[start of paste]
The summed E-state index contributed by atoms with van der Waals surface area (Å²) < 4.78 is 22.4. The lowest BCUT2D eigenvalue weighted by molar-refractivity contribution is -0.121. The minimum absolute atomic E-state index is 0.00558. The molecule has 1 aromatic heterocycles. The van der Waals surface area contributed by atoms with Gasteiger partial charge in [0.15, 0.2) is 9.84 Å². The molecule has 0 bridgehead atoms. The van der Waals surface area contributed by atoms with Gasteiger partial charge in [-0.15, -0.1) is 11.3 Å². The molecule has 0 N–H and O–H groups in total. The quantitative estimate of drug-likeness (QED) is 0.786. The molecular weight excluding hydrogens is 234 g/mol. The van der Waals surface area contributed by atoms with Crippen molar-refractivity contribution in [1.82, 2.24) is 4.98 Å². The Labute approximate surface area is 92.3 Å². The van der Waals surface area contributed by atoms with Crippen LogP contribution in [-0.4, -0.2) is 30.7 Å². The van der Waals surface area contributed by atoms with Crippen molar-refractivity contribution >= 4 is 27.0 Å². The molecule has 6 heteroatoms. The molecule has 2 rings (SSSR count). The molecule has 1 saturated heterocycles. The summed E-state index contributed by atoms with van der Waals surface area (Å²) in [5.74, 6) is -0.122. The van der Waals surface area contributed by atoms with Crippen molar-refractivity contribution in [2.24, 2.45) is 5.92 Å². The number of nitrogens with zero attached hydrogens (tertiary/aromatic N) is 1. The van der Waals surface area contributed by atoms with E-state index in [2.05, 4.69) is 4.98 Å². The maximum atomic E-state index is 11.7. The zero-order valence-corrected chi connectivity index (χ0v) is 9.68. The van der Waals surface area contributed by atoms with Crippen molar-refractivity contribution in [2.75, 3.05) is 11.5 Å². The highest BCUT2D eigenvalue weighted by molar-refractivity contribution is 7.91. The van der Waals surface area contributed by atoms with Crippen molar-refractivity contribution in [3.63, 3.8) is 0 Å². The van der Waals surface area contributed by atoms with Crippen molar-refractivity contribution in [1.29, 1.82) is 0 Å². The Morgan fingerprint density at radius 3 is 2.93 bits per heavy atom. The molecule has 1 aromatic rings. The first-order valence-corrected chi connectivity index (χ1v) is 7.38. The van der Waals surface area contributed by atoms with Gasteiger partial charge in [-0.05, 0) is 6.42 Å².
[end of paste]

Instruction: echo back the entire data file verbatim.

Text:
The summed E-state index contributed by atoms with van der Waals surface area (Å²) < 4.78 is 22.4. The lowest BCUT2D eigenvalue weighted by molar-refractivity contribution is -0.121. The minimum absolute atomic E-state index is 0.00558. The molecule has 1 aromatic heterocycles. The van der Waals surface area contributed by atoms with Gasteiger partial charge in [0.15, 0.2) is 9.84 Å². The molecule has 0 bridgehead atoms. The van der Waals surface area contributed by atoms with Gasteiger partial charge in [-0.15, -0.1) is 11.3 Å². The molecule has 0 N–H and O–H groups in total. The quantitative estimate of drug-likeness (QED) is 0.786. The molecular weight excluding hydrogens is 234 g/mol. The van der Waals surface area contributed by atoms with Crippen molar-refractivity contribution in [1.82, 2.24) is 4.98 Å². The Labute approximate surface area is 92.3 Å². The van der Waals surface area contributed by atoms with Crippen LogP contribution in [-0.4, -0.2) is 30.7 Å². The van der Waals surface area contributed by atoms with Crippen molar-refractivity contribution >= 4 is 27.0 Å². The molecule has 6 heteroatoms. The molecule has 2 rings (SSSR count). The molecule has 1 saturated heterocycles. The summed E-state index contributed by atoms with van der Waals surface area (Å²) in [5.74, 6) is -0.122. The van der Waals surface area contributed by atoms with Crippen molar-refractivity contribution in [2.24, 2.45) is 5.92 Å². The number of nitrogens with zero attached hydrogens (tertiary/aromatic N) is 1. The van der Waals surface area contributed by atoms with E-state index in [2.05, 4.69) is 4.98 Å². The maximum atomic E-state index is 11.7. The zero-order valence-corrected chi connectivity index (χ0v) is 9.68. The van der Waals surface area contributed by atoms with Crippen molar-refractivity contribution in [2.75, 3.05) is 11.5 Å². The highest BCUT2D eigenvalue weighted by molar-refractivity contribution is 7.91. The van der Waals surface area contributed by atoms with Crippen molar-refractivity contribution in [3.63, 3.8) is 0 Å². The van der Waals surface area contributed by atoms with Crippen molar-refractivity contribution in [1.29, 1.82) is 0 Å². The Morgan fingerprint density at radius 3 is 2.93 bits per heavy atom. The molecule has 1 aromatic rings. The first-order valence-corrected chi connectivity index (χ1v) is 7.38. The van der Waals surface area contributed by atoms with Gasteiger partial charge in [-0.05, 0) is 6.42 Å².